What appears the be the crux of the matter is that men are afraid of being accused of sexual harassment. While it is impossible to discredit this fear as incidents of wrongful accusations have taken place, the extent to which it has burgeoned is unacceptable. The #MeToo movement was never a movement against men, but an empowering opportunity for women to speak up about their experiences as victims of sexual harassment. Not only were women supporting one another in sharing to the public that these incidents do occur, and are often swept under the rug, but offered men insight into behaviors and conversations that are typically deemed unwelcomed and unwarranted.
Restricting interaction with women in the workplace is not a solution, but a mere attempt at deflecting from the core issue. Resorting to isolation and exclusion relays the message that if men can't treat women how they want, then they rather not deal with them at all. Educating both men and women on what behaviors are unacceptable while also creating a work environment where men and women are held accountable for their actions would be the ideal scenario. However, the impact of denying women opportunities of mentorship and productive one-on-one meetings hinders growth within their careers and professional networks.
Women, particularly women of color, have always had far fewer opportunities for mentorship which makes it impossible to achieve growth within their careers without them. If women are given limited opportunities to network in and outside of a work environment, then men must limit those opportunities amongst each other, as well. At the most basic level, men should be approaching female colleagues as they would approach their male colleagues. Striving to achieve gender equality within the workplace is essential towards creating a safer environment.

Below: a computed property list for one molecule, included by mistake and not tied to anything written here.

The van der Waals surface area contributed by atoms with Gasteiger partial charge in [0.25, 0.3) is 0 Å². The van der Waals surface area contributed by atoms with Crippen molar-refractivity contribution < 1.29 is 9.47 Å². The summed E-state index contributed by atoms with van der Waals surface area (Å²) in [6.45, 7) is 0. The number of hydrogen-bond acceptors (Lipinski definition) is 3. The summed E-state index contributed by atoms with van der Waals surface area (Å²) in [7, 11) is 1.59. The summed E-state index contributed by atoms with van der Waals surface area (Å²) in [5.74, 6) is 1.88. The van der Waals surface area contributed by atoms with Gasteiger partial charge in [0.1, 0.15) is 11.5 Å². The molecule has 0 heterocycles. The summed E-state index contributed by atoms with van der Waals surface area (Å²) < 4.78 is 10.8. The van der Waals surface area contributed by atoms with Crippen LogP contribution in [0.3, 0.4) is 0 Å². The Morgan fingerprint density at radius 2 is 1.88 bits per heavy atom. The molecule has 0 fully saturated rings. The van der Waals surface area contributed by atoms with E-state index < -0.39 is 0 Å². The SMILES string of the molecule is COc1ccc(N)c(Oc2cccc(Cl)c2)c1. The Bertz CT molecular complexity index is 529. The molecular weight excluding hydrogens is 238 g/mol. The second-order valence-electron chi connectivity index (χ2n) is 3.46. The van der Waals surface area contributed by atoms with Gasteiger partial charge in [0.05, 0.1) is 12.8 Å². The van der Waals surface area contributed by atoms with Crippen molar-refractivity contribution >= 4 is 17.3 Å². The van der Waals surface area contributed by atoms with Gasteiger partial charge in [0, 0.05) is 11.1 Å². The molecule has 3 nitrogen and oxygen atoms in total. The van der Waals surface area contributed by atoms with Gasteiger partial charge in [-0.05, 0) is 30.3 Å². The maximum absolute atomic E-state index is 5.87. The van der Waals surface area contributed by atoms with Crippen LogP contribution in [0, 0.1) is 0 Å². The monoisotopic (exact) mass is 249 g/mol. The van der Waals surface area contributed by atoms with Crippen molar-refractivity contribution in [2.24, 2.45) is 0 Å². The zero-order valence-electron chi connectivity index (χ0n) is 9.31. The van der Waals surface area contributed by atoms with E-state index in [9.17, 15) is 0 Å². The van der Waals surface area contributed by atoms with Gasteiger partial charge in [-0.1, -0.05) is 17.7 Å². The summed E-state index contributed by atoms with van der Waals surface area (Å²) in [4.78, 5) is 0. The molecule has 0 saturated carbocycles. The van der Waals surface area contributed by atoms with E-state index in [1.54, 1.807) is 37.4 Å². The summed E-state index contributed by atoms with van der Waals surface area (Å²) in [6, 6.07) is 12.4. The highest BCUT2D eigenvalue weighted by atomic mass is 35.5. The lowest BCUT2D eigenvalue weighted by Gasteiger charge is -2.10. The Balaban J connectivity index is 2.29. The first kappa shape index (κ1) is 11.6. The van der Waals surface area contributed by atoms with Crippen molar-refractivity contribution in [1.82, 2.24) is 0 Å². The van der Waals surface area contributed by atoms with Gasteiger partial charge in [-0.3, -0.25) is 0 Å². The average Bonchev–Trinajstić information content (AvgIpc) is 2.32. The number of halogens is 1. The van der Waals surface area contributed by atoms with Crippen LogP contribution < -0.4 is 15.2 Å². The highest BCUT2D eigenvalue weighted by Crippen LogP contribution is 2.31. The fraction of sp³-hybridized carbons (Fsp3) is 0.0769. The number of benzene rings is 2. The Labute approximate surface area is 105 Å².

While restricted communication and interaction may diminish the possibility of men being wrongfully accused of sexual harassment, it creates a hostile
environment that perpetuates women-shaming and victim-blaming. Creating distance between men and women only prompts women to believe that male colleagues who avoid them will look away from or entirely discredit sexual harassment they experience from other men in the workplace. This creates an unsafe working environment for both parties where the problem at hand is not solved, but overlooked.
According to LeanIn's study, only 85% of women said they feel safe on the job, a 5% drop from 2018. In the report, Jillesa Gebhardt wrote, "Media coverage that is intended to hold aggressors accountable also seems to create a sense of threat, and people don't seem to feel like aggressors are held accountable." Unfortunately, only 16% of workers believed that harassers holding high positions are held accountable for their actions which inevitably puts victims in difficult, and quite possibly dangerous, situations. 50% of workers also believe that there are more repercussions for the victims than harassers when speaking up.